Tuesday, November 11, 2014

The Story of Fester Cat

The Story of Fester Cat coverPets make a huge difference in our lives. For that reason, it’s a pleasure to welcome author Paul Magrs to Thoughts today to highlight his heartwarming book, THE STORY OF FESTER CAT.

This is a book that will have you laughing and crying. It’s about Fester, the extraordinary little cat whose gentle charm and trusting soul turned two young men into a family. In the vein of the huge New York Times bestseller A Streetcat Named Bob and Dewey: The Small Town Library Cat Who Touched the World, THE STORY OF FESTER CAT is a charming read in time for the holiday season.

From when he first ambled into Paul’s yard—skin and bones, covered in flea bites, and missing most of his teeth—Fester knew that he found his family. And so over the course of seven years, the feisty feline turned the Manchester house into a loving home. Through sheer force of will and spirit, Fester taught Paul and Jeremy how to listen, appreciate the joys of simply sitting and most importantly, how to find joy and contentment in life, especially when dealing with hardship. 

THE STORY OF FESTER CAT is an inspirational memoir that reminds us that true family is created by those we choose, or in Paul and Jeremy’s case, those who choose us. Fester stole the hearts of many through Paul’s chronicle of adventures on his blog and Facebook, and his death on March 30, 2013 touched many fans. Now readers can read a firsthand account (from Fester himself!) of his mission to help Paul and Jeremy.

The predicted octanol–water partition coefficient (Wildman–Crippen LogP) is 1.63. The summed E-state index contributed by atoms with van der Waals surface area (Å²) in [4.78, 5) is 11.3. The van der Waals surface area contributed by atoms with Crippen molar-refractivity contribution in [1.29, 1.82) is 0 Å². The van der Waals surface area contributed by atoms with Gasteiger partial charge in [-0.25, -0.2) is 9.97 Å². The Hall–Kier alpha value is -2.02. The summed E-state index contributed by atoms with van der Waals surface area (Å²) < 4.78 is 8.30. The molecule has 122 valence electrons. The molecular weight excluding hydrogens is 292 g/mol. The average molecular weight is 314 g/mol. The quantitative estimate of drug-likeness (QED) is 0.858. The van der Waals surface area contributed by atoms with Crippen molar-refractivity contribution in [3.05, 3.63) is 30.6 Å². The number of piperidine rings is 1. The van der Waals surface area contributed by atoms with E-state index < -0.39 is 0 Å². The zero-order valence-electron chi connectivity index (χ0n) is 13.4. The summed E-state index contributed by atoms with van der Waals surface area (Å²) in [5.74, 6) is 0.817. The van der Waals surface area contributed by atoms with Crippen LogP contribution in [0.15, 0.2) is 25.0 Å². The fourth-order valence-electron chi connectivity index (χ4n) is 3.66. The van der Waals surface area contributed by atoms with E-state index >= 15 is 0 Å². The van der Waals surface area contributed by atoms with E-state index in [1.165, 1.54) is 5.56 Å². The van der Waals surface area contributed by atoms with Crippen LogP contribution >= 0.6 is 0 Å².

Paul is sharing an excerpt from the chapter titled ‘Tree’ in THE STORY OF FESTER CAT.

     I peered cautiously at the next branch down. It seemed a very long way away. I loosened the grip of one paw and extended it, airily, downwards. Swipe. Swipe. Nope, it wouldn’t reach. I was going to have to jump to the next branch and just make sure I didn’t miss.
      But I think I’ll stay here a few moments and gather my concentration and all my energy.
      Oh. It’s spitting on to rain. And the wind is picking up. Great.
      At least that daft Korky and Aunty Bessy aren’t here to see my ignoble failure. Oh, why did I go climbing?
      When I was younger this kind of height and these sorts of jumps wouldn’t have bothered me. They’d be nothing. But it’s like something has slipped and changed. It isn’t that I’ve lost my nerve exactly. I’ve just got to be more careful with myself. I’m skinnier, less fit. This outdoor life has taken its toll.
      There’s a noise then and I jerk my head round, making the branch sway violently. It’s the crack of a wooden back door, springing open.